September 23, 2015

Trench Runner Review: Justin Skrakowski checks in with a look at AK's new Tanker Magazine

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TANKER TECHNIQUES MAGAZINE
ISSUE 01: LEFT TO RUST
Editor in Chief – Kristof Pulinckx
Produced & Distributed by – AK Interactive
REVIEW by JUSTIN SKRAKOWSKI
You know that most famous of scenes in Roman Polanski’s Chinatown where Faye Dunaway admits her incestuous relationship with her father to Jack Nicholson and Jack tries to knock her back into making sense during her babbling? “She’s my daughter!” SMACK “She’s my sister!” SMACK “Daughter!” SMACK “Sister!” SMACK… well that’s what I was like when I got the first issue of TANKER yesterday. “It’s a book!” SMACK “It’s a magazine!” SMACK “Book!” SMACK “Magazine” SMACK (my fiancée had the dubious task of slapping me back to sense), but nonetheless, “This,” I thought, “Now this is how to put out a magazine for modelers!” You bind it the same way that most of the new modeling books are bound, but sell it cheap, and put issues out just as often as magazines! To put a magazine in such a great format is nothing shy of brilliant forward-thinking on the part of AK Interactive and Editor-in-Chief Kristof Pulinckx.

I mean, as modelers, and as I’ve said before, I think that about 75% of our obsession is as collectors. We love our built models, and we love our models that are waiting to be built. We love our paints that we’ve accumulated, and our favorite tools. And one of the things that we love and pride most (at least, I certainly do) is our reference libraries that we’ve amassed over the years. But there’s just something so unattractive about having your regular, run-of-the-mill, folded & stapled magazines on the same shelves as say, a gorgeous, hardbound, 14 x 10 inch encyclopedia of WWII German armor: it is just not aesthetically pleasing.

But honestly, when I was first seeing TANKER in the new releases sections of my favorite modeling sites, my initial thoughts were, “Really?! Another whole magazine on rust?” This didn’t mean that I still didn’t have to have it, but it did seem that the market was getting pretty oversaturated with the same types of magazines over and over, and this once again by AK Interactive, whom already have plenty of “rust” themed books/magazines under their belt, seemed gratuitous at best…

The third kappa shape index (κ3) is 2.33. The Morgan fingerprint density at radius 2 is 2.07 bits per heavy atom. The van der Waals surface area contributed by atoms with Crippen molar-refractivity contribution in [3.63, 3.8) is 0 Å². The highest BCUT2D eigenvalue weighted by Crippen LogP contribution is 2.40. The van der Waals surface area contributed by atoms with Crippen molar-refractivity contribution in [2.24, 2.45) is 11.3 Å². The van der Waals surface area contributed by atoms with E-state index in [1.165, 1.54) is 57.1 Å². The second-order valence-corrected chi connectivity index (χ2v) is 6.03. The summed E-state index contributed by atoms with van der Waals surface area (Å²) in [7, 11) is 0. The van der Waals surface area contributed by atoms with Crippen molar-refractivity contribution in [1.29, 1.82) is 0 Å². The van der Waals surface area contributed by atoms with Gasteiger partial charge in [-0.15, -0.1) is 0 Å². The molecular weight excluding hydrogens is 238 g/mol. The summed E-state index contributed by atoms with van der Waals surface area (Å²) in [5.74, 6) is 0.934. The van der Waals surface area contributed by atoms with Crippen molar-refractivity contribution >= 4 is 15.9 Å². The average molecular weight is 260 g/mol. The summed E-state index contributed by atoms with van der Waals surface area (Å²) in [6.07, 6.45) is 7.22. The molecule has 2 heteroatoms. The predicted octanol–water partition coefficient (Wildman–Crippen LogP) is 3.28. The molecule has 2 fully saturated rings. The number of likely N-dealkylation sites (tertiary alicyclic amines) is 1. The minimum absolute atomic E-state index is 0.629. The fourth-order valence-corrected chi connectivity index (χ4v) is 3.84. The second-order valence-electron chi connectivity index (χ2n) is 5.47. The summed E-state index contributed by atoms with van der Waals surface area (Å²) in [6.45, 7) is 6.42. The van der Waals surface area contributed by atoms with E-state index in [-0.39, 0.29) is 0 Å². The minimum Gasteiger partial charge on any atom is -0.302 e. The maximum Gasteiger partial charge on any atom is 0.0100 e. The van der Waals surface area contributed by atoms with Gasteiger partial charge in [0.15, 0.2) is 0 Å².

But there I was up until 4 in the a.m., reading this magazine from cover to cover in one sitting, and even re-reading many articles many times. I can’t decide whether it is an entirely new approach to theme magazines or if maybe it’s the fact that now that this “New School” of modelers has gained SO much traction in our world, that they don’t have as much explaining to do of “why” they are doing what they are doing (as with any new branch of any hobby/art when they are first coming out with new techniques that are turning old ideas on their heads), which has left them free to just emphasize (and mainly enjoy) what they are doing and have created, rather than having to constantly be on the defensive about their reasons for doing these ground-breaking things.

And I think that’s what grabbed me instantly right from the masthead, was that there was no longer this sort of apologetic/defensive tone for what they have been doing to the modeling world, and instead this great liberty to just say, “This is how you have fun with these great new ideas that we have been perfecting (and standing up for) for the past decade or so”… and it’s incredibly refreshing.

And if you are a fan of, say, Weathering Magazine, then TANKER is just really going to knock your socks off. Instead of adding to the seeming glut of magazines all about the same topics; this magazine is all of those ideas and themes, along with the great format, and wonderful page layouts, along with killer pictures and easy-to-follow step-by-step instructions, that have honed the model-theme magazine construct to an edge sharp enough to cut down any competitors.